The Department of Market Monitoring (DMM) at California ISO is responsible for promoting a robust, competitive, and nondiscriminatory electric power market in California by keeping a close watch on the efficiency and effectiveness of the ancillary service, congestion management, and real-time spot markets. We monitor the potential of market participants to exercise undue market power, the behavior of market participants that is consistent with attempts to exercise market power and the market performance that results from the interaction of market structure with participant behavior. In order to perform monitoring activities effectively, DMM collects available data, designs, and implement reporting dashboards that track key market metrics. We are using various SAS® BI tools to develop and employ metrics and analytic tools applicable to market structure, participant behavior, and market performance. This paper provides details about the effective use of various SAS BI tools to implement an automated real time market monitoring functionality.
Amol Deshmukh, California ISO Corp.
Jeff McDonald, California ISO Corp.
Paper 1274-2014:
Reducing Medical Costs Using a System Based on SAS® for Provider and Facility Efficiency Scoring
Healthcare expenditure growth continues to be a prominent healthcare policy issue, and the uncertain impact of the Affordable Care Act (ACA) has put increased pressure on payers to find ways to exercise control over costs. Fueled by provider performance analytics, BCBSNC has developed innovative strategies that recognize, reward, and assist providers delivering high-quality and efficient care. A leading strategy has been the introduction of a new tiered network product called Blue Select, which was launched in 2013 and will be featured in the State Health Exchange. Blue Select is a PPO with differential member cost-sharing for tiered providers. Tier status of providers is determined by comparing providers to their peers on the efficiency and quality of the care they delivery. Providers who meet or exceed the standard for quality, measured using Healthcare Effectiveness Data and Information Set (HEDIS) adherence rates and potentially avoidable complication rates for certain procedures, are then evaluated on their case-mix adjusted costs for total episodic costs. Each practice s performance is compared, through indirect standardization, to expected performance, given the patients and conditions treated within a practice. A ratio of observed to expected performance is calculated for both cost and quality to use in determining the tier status of providers for Blue Select. While the primary goal of provider tiering is cost containment through member steerage, the initiative has also resulted in new and strengthened collaborative relationships between BCBSNC and providers. The strategy offers the opportunity to bend the cost curve and provide meaningful change in the quality of healthcare delivery.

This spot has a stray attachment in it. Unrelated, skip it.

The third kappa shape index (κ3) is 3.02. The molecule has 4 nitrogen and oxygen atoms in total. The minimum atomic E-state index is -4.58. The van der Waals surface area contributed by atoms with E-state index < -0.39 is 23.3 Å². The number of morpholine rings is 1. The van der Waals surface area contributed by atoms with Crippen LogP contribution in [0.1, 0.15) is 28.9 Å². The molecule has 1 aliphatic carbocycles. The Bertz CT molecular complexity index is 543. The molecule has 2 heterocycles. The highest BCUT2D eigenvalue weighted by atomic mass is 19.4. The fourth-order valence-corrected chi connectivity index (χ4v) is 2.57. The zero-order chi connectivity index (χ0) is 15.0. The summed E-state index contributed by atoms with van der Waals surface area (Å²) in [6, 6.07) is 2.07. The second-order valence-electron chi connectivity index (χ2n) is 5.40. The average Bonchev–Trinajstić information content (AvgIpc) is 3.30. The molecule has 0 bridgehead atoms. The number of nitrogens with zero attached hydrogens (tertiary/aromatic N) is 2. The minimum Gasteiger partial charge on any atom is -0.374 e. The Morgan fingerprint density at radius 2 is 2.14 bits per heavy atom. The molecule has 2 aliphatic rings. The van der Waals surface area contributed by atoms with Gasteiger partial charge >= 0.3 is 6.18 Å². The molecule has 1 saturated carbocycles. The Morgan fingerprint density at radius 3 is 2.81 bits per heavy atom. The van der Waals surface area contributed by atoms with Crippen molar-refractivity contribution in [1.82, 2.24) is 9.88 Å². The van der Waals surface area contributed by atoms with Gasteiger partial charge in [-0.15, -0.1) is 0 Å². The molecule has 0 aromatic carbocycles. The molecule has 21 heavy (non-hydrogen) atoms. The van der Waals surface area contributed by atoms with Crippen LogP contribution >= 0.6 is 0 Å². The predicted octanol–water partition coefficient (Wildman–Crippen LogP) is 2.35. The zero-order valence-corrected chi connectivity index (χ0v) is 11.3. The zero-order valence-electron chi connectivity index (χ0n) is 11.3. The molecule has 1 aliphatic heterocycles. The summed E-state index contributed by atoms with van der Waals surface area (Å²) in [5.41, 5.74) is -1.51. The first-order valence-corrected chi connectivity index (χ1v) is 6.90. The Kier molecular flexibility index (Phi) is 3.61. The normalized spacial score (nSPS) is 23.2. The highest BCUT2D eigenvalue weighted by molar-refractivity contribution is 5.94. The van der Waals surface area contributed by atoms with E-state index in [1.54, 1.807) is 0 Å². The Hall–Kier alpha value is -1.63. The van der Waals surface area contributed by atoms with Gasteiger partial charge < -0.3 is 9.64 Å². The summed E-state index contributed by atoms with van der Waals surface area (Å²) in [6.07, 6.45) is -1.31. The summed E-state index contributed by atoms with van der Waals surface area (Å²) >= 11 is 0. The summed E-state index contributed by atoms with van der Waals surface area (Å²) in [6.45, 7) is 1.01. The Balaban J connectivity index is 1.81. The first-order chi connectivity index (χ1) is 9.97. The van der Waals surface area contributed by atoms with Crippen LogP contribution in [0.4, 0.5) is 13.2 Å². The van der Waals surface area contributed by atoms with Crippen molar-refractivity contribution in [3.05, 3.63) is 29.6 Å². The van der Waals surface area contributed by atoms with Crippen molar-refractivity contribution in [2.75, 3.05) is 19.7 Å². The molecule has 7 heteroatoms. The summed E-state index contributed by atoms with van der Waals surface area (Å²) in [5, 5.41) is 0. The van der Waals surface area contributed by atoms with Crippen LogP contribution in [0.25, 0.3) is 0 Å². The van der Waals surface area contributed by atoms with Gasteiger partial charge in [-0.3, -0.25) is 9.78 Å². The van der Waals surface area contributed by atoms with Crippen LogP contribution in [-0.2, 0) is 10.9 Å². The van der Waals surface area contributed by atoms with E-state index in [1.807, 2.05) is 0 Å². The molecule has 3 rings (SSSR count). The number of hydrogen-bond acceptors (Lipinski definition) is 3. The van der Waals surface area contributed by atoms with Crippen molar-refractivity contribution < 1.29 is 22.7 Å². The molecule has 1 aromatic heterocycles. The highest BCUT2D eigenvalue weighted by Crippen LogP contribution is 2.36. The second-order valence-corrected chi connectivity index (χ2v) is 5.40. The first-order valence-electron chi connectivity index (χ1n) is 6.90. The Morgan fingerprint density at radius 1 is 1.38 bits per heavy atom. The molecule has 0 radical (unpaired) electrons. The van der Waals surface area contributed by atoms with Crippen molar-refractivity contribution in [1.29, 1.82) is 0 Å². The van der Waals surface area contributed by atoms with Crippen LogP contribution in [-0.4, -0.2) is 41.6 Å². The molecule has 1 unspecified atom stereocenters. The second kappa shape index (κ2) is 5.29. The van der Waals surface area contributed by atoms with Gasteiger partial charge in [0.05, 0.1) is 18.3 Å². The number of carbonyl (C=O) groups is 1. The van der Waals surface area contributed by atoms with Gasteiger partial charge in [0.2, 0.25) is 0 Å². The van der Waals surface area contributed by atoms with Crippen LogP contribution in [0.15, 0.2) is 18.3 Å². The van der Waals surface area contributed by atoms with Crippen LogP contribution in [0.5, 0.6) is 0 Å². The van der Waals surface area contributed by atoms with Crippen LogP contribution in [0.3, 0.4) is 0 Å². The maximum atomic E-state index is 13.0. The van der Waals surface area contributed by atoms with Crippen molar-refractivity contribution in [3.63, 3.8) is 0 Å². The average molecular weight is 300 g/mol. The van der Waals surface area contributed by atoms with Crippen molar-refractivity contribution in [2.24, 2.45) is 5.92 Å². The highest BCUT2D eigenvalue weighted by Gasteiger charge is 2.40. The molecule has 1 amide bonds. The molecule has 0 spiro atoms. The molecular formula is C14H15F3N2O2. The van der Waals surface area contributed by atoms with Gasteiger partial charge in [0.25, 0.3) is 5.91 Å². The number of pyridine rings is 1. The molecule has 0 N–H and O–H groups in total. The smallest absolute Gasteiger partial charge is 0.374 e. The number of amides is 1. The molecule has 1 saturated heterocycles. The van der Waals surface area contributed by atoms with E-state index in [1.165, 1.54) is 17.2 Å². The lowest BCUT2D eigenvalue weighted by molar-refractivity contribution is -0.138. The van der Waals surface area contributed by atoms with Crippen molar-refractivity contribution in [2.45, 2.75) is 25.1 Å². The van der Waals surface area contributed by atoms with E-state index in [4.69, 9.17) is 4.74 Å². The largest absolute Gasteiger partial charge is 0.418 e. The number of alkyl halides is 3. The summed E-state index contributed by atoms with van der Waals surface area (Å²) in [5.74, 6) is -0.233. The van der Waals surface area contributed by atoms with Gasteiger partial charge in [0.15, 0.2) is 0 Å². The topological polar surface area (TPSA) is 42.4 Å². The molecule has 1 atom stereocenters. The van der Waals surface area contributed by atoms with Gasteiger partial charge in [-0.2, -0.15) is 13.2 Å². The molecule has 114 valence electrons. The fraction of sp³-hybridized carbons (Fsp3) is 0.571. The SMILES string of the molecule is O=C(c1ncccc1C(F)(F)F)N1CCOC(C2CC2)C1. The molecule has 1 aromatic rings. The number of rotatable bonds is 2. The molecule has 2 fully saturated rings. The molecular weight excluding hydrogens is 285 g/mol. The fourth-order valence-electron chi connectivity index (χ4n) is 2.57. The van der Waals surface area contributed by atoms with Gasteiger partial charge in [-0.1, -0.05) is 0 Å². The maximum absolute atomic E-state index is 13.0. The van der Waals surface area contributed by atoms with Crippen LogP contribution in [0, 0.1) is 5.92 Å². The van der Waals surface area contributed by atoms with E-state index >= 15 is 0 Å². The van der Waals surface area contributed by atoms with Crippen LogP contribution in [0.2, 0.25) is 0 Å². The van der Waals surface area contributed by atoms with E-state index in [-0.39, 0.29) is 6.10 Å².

Stephanie Poley, BCBSNC
Paper SAS004-2014:
SAS® Predictive Asset Maintenance: Find Out Why Before It's Too Late!
Are you wondering what is causing your valuable machine asset to fail? What could those drivers be, and what is the likelihood of failure? Do you want to be proactive rather than reactive? Answers to these questions have arrived with SAS® Predictive Asset Maintenance. The solution provides an analytical framework to reduce the amount of unscheduled downtime and optimize maintenance cycles and costs. An all new (R&D-based) version of this offering is now available. Key aspects of this paper include: Discussing key business drivers for and capabilities of SAS Predictive Asset Maintenance. Detailed analysis of the solution, including: Data model Explorations Data selections Path I: analysis workbench maintenance analysis and stability monitoring Path II: analysis workbench JMP®, SAS® Enterprise Guide®, and SAS® Enterprise Miner Analytical case development using SAS Enterprise Miner, SAS® Model Manager, and SAS® Data Integration Studio SAS Predictive Asset Maintenance Portlet for reports A realistic business example in the oil and gas industry is used.
George Habek, SAS
Paper 1282-2014:
SAS® XML Programming Techniques
Due to XML's growing role in data interchange, it is increasingly important for SAS® programmers to become proficient with SAS technologies and techniques for creating and consuming XML. The current work expands on a SAS® Global Forum 2013 presentation that dealt with these topics providing additional examples of using XML maps to read and write XML files and using the Output Delivery System (ODS) to create custom tagsets for generating XML.